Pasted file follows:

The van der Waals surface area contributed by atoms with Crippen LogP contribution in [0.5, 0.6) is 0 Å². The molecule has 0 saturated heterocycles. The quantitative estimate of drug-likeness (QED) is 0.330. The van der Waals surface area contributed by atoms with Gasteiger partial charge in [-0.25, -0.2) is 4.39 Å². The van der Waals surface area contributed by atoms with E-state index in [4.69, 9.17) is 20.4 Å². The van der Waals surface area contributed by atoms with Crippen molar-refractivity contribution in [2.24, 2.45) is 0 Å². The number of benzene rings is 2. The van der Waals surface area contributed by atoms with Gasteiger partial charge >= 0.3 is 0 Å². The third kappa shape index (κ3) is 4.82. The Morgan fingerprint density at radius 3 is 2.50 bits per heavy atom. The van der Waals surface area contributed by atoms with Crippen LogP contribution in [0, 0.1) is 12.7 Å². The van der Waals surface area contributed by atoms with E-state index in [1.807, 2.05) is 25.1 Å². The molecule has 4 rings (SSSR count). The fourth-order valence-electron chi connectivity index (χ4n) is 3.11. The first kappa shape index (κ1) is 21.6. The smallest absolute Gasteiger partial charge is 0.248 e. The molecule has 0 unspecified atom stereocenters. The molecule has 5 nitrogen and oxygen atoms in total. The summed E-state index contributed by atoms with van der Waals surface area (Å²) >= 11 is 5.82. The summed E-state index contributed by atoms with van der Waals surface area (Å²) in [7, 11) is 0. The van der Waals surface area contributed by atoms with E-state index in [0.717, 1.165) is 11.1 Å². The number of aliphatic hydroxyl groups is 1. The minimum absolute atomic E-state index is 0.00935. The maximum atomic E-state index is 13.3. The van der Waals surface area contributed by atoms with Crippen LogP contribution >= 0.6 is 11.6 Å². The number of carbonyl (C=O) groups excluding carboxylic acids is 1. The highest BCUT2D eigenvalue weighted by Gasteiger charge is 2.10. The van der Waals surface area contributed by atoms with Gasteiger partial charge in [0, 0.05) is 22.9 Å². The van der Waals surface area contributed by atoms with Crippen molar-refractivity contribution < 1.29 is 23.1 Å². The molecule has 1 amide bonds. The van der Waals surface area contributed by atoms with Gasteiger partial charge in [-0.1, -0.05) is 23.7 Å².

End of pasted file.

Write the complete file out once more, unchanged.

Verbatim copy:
The van der Waals surface area contributed by atoms with Crippen LogP contribution in [0.5, 0.6) is 0 Å². The molecule has 0 saturated heterocycles. The quantitative estimate of drug-likeness (QED) is 0.330. The van der Waals surface area contributed by atoms with Gasteiger partial charge in [-0.25, -0.2) is 4.39 Å². The van der Waals surface area contributed by atoms with E-state index in [4.69, 9.17) is 20.4 Å². The van der Waals surface area contributed by atoms with Crippen molar-refractivity contribution in [2.24, 2.45) is 0 Å². The number of benzene rings is 2. The van der Waals surface area contributed by atoms with Gasteiger partial charge >= 0.3 is 0 Å². The third kappa shape index (κ3) is 4.82. The Morgan fingerprint density at radius 3 is 2.50 bits per heavy atom. The van der Waals surface area contributed by atoms with Crippen LogP contribution in [0, 0.1) is 12.7 Å². The van der Waals surface area contributed by atoms with E-state index in [1.807, 2.05) is 25.1 Å². The molecule has 4 rings (SSSR count). The fourth-order valence-electron chi connectivity index (χ4n) is 3.11. The first kappa shape index (κ1) is 21.6. The smallest absolute Gasteiger partial charge is 0.248 e. The molecule has 0 unspecified atom stereocenters. The molecule has 5 nitrogen and oxygen atoms in total. The summed E-state index contributed by atoms with van der Waals surface area (Å²) >= 11 is 5.82. The summed E-state index contributed by atoms with van der Waals surface area (Å²) in [7, 11) is 0. The van der Waals surface area contributed by atoms with E-state index in [0.717, 1.165) is 11.1 Å². The number of aliphatic hydroxyl groups is 1. The minimum absolute atomic E-state index is 0.00935. The maximum atomic E-state index is 13.3. The van der Waals surface area contributed by atoms with Crippen LogP contribution >= 0.6 is 11.6 Å². The number of carbonyl (C=O) groups excluding carboxylic acids is 1. The highest BCUT2D eigenvalue weighted by Gasteiger charge is 2.10. The van der Waals surface area contributed by atoms with Gasteiger partial charge in [0, 0.05) is 22.9 Å². The van der Waals surface area contributed by atoms with Crippen molar-refractivity contribution < 1.29 is 23.1 Å². The molecule has 1 amide bonds. The van der Waals surface area contributed by atoms with Gasteiger partial charge in [-0.1, -0.05) is 23.7 Å².